VMBS Technician Appointed To TVMA Board Of Directors As Only LVT Representative

Story by Harley Nokes, VMBS Communications

Mandy Zachgo headshot
Mandy Zachgo

Mandy Zachgo, a licensed veterinary technician supervisor in the Texas A&M School of Veterinary Medicine & Biomedical Sciences, was recently appointed to the Texas Veterinary Medical Association’s (TVMA) Board of Directors as the representative for licensed veterinary technicians (LVTs).

The TVMA Board of Directors includes 26 Doctors of Veterinary Medicine (DVMs) who represent 19 districts in Texas and just one LVT who is responsible for representing LVTs across the entire state.

Zachgo will be the second person to hold the LVT representative position on the TVMA board when she begins her duties in March.

“I was voted in by my peers state-wide, whereas for the DVM seats, DVMs in each district vote for their representative,” Zachgo said. “So it’s a big ask, but I’m very excited for the opportunity and am really honored to be the voice of all licensed vet techs in Texas.”

The position was added to the TVMA board in 2017 as demand for LVTs increased, ensuring LVTs could speak on matters that impact their education and work.

“TVMA makes big legislative decisions on the advancement of veterinary medicine, and licensed vet techs need to have a voice in those decisions,” Zachgo explained. “We’ve gained momentum in the last two years on what licensed vet techs can do based on their education and who can call themselves a vet tech, but there’s still this push to allow licensed technicians to do more to help the veterinary staff.”

During her three-year appointment, Zachgo plans to focus on LVT title protection and the improvement of technician utilization by providing DVMs knowledge about licensed technician education, encouraging them to hire technicians, and motivating them to utilize current technicians better.

“There’s a shortage of veterinarians and technicians, but the shortage for technicians is likely because of utilization issues, since there is no shortage of vet tech schools,” Zachgo said. “We need to empower DVMs to understand why it’s important to have licensed vet techs on their staff and how it can benefit them. If licensed vet techs are utilized properly in clinics, they can be valuable assets to the team.”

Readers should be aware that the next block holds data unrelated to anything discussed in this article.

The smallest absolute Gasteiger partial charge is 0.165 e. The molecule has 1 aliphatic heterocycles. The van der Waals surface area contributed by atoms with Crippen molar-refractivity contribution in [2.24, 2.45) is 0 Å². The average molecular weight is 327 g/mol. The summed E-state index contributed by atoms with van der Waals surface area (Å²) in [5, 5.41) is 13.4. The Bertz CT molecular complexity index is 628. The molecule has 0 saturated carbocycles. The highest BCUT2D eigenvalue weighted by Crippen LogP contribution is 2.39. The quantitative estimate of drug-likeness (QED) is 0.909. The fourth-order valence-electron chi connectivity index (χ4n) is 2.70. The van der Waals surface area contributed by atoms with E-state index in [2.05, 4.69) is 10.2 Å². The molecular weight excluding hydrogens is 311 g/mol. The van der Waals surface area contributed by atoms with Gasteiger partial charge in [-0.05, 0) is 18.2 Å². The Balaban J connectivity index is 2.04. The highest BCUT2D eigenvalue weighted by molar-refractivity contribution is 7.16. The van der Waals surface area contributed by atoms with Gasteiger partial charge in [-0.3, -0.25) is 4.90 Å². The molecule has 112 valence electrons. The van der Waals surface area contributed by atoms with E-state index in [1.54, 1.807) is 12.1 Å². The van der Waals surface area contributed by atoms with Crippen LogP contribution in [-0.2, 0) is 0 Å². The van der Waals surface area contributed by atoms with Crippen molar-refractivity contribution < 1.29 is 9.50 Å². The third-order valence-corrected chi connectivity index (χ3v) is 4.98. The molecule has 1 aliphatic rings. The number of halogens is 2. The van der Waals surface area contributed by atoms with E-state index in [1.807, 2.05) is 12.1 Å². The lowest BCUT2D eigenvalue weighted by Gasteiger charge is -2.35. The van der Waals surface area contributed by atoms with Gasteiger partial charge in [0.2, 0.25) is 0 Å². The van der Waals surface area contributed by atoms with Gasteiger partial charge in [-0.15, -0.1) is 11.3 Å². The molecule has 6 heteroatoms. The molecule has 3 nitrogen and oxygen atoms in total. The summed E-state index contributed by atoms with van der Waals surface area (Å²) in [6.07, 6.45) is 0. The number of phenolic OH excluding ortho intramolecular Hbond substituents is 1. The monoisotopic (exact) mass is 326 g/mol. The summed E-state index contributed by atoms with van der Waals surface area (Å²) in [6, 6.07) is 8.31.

Zachgo also plans to advocate for LVTs and encourage LVT participation in state and national veterinary organizations through her position as a faculty member for the veterinary technician program at Blinn College.

“There are about 222 LVT members in TVMA versus about 2,200 licensed in the state,” Zachgo said. “We have a lot of work to do to get more LVT members to make up that difference and a focus of mine is getting more involvement from the technicians.”


For more information about the Texas A&M School of Veterinary Medicine & Biomedical Sciences, please visit our website at vetmed.tamu.edu or join us on FacebookInstagram, and Twitter.

Contact Information: Jennifer Gauntt, Director of VMBS Communications, Texas A&M School of Veterinary Medicine & Biomedical Sciences, jgauntt@cvm.tamu.edu, 979-862-4216

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